Then . . .a train whistle blew. The brass coming in. I stopped, listened. Then listened to the echo. And again the whistle blew and echoed. And I stood transfixed.

I'm not the first to be transfixed by that plaintive sound. But I wondered, why did it make me feel so alive? And the answer was simple. Because it was laden with mystery. 

Mystery, wonder--the things we feel but can't quite name--can't pin to any rational explanation, startles us awake and makes us feel alive.

Think about the mystery of that: What we don't understand makes us feel most alive.


Monday, May 23, 2016

The Treasure Hunt for Books

Summer is almost here! That means, or I hope it does, reading outside--under trees, in trees, in hammocks, on beaches, boats, camp-outs, picnics . . . .

Kids always get assigned summer reading. But now is the time to ask them to make a list of three books they WANT to read this summer. This is the time to teach them the joy of recreational reading.

And if you hear the inevitable refrain . . . "I can't think of anything," send the child on a treasure hunt. Take her to the library and turn her loose to browse among the shelves. The only assignment: find three books to read that look interesting. Any books except graphic novels (we want them to READ). We need to teach the joy of random browsing among books. The joy of finding unexpected treasure that opens up your world.

Happy Summer Reading!

Tuesday, May 17, 2016

7:30 BELLS: Let the Weeds Ring Out!

What made me feel alive this week? Weeds. Yes, weeds.

In spring they come forth—from everywhere. Between cracks in the pavement. Between gaps in the rockery. Among seedlings in the garden. In corners of pots. From everywhere comes the wonderful, verdant, riotous uplifting of life unrestrained.

I have three acres here in the country and lots of gardens. When I first moved here from the city, I looked at the weeds as soldiers in an invading army. I wanted manicured gardens. All that changed. Why? I changed.

I love that everything is alive and wants, fights, to live. I love the wild energy of weeds. And the bees love them, too. They make honey from their flowers.

I can’t think of a better way to live than to glean sweetness from what you once considered an enemy. Now the weeds and I do more than co-exist. Together, we flourish.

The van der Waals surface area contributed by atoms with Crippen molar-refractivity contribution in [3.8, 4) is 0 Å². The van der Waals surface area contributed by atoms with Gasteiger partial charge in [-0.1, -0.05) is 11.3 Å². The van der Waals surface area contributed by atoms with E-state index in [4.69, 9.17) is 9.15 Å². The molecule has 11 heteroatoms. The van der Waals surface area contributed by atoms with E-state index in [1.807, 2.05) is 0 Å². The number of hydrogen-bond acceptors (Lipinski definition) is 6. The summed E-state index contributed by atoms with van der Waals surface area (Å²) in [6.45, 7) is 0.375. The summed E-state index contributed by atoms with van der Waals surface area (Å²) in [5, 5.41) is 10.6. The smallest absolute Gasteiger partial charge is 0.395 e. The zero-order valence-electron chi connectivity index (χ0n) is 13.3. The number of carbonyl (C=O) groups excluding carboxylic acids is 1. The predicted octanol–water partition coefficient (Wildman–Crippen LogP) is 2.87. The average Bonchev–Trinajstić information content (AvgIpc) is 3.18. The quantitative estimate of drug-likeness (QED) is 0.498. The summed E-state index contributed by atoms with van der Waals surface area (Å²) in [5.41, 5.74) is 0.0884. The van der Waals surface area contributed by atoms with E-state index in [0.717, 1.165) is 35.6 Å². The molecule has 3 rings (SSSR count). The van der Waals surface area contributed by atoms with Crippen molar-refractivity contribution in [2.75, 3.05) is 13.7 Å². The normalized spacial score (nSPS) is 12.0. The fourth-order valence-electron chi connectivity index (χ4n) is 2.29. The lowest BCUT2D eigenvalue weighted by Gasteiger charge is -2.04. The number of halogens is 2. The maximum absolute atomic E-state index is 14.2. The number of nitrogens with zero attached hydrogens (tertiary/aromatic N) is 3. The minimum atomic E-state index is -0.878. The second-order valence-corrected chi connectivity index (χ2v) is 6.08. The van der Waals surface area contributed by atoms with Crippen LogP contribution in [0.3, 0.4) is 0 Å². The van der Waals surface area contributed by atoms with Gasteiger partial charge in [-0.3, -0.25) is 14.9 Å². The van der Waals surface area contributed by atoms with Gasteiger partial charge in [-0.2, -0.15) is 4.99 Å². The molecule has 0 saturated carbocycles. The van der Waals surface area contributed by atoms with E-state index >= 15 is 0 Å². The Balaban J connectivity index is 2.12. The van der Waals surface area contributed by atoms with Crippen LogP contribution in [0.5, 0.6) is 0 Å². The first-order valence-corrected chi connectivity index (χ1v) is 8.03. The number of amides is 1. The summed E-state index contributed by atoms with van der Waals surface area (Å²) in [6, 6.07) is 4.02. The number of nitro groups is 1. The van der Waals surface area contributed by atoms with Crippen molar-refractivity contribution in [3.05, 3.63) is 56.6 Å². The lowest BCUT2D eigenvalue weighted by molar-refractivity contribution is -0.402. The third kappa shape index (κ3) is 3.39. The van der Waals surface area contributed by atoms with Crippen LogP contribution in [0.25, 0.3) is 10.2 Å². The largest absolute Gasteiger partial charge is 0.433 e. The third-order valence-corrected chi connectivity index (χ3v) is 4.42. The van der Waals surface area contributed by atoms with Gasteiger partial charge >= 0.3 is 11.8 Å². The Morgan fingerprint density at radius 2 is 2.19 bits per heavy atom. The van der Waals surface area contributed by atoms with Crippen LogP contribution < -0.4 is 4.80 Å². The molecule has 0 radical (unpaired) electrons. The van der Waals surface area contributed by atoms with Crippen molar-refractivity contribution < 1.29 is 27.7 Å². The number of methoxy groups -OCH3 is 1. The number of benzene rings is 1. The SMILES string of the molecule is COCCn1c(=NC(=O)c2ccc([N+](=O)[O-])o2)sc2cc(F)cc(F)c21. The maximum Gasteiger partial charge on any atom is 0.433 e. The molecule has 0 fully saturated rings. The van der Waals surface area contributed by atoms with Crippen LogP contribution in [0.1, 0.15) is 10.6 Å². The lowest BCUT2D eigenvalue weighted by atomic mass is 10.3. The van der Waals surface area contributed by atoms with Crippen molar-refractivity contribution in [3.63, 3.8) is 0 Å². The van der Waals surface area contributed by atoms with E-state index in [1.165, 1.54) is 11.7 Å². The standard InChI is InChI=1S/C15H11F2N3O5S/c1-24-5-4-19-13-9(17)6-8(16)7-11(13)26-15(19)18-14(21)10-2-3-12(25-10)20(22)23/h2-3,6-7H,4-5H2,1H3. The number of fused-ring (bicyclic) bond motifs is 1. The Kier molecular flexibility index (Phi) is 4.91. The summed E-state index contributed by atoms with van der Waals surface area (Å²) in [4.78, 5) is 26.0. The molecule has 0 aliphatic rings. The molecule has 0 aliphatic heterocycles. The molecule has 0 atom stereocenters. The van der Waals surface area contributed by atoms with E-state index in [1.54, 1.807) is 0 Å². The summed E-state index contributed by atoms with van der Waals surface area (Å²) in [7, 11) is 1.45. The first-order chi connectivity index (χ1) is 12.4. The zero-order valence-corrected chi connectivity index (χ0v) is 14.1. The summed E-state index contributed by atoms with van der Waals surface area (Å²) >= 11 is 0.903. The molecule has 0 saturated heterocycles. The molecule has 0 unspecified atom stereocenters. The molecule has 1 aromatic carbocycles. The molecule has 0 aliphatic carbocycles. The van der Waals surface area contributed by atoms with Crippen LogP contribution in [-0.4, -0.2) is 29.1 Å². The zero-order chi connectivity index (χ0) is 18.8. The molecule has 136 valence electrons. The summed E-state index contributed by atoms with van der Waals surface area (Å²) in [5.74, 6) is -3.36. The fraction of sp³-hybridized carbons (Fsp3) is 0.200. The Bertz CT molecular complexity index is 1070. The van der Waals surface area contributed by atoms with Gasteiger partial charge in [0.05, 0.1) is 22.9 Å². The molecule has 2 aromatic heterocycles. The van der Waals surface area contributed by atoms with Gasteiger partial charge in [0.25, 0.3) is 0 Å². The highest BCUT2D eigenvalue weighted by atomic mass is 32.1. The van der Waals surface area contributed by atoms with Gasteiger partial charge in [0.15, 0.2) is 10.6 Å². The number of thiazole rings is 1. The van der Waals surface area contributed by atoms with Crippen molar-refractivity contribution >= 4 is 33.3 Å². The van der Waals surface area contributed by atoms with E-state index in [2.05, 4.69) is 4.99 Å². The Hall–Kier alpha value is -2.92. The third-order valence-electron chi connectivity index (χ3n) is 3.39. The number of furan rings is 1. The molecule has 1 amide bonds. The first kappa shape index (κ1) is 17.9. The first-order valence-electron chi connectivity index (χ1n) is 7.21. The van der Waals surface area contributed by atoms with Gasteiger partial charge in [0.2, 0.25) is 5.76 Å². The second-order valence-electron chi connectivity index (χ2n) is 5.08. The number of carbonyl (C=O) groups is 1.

7:30 BELLS Posts run every Tuesday.


Tuesday, May 10, 2016

7:30 BELLS Guest Post: Being Alive is Being Hosted, by Mitali Perkins

I'm pleased to share this month's 7:30 Bells Guest Post by award-winning children's book author Mitali Perkins.

I was dreading traveling to the Middle East last month. My father is declining and on hospice; my mother needs my help. Would they be okay while I was gone? On top of that, I was worried about encountering the kitsch that comes with tourism, especially in the Holy Land. Would I gag over Jesus Bobblehead dolls for sale in Bethlehem? But my pastor husband had invited me to go along with our church group, and I knew it was important that I go.

“Why are you going to Israel?” Dad asked, looking worried. “We don’t have family there!”

Thanks to cognitive decline, his English is failing faster than his native Bangla. I tried to figure out a way to answer in that language. And then it came in the blink of an aha moment: “I’m going to visit Jesus’ ‘desh’, Dad.”

“Oh!” He leaned back in his wheelchair, nodding with a sudden, full comprehension of the purpose of my trip.

“Desh” literally means “village,” but it’s one of those words that loses oodles of meaning in translation. You can’t really know someone in Bengal unless you visit their “desh.” You draw much closer once you’ve received hospitality in the place where they grew up.

The word rang with a chime of invitation to me. “Come to my village, Mitali,” I heard.

And so I went.

When I travel, I delight in engaging all five senses, but my Host knew all about that. The taste of steaming flat bread and fresh fish from the Sea of Galilee, the sounds of roosters crowing and children calling to each other in Nazareth, the cool feel of old, golden stones under my palm in Jerusalem, the smells of olive oil and nard in Bethlehem, the sight of a golden dome, high on a hill where old olive trees remembered everything … I loved every minute in Jesus’ desh, and my parents shared the visit through the photos I was sending.

Being alive, after all, is being hosted. The whole world is His “desh.”

P.S. No bobblehead Jesus dolls. Only olive-wood sheep. I bought ten.



Mitali Perkins is the author of several novels, including Rickshaw Girl (chosen by the New York Public Library as one of the top 100 books for children in the past 100 years) and Bamboo People (an American Library Association's Top Ten Novels for Young Adults.) Her newest, Tiger Boy, Charlesbridge, is a Notable Book for a Global Society and an NCTE Charlotte Huck Honor Book. Mitali was born in Kolkata, India before immigrating to the US with her family when she was seven. 




7:30 BELLS Posts run every Tuesday.
7:30 BELLS Guest Posts run on the second  Tuesday of every month.













Tuesday, April 26, 2016

7:30 BELLS:When Two Worlds Meet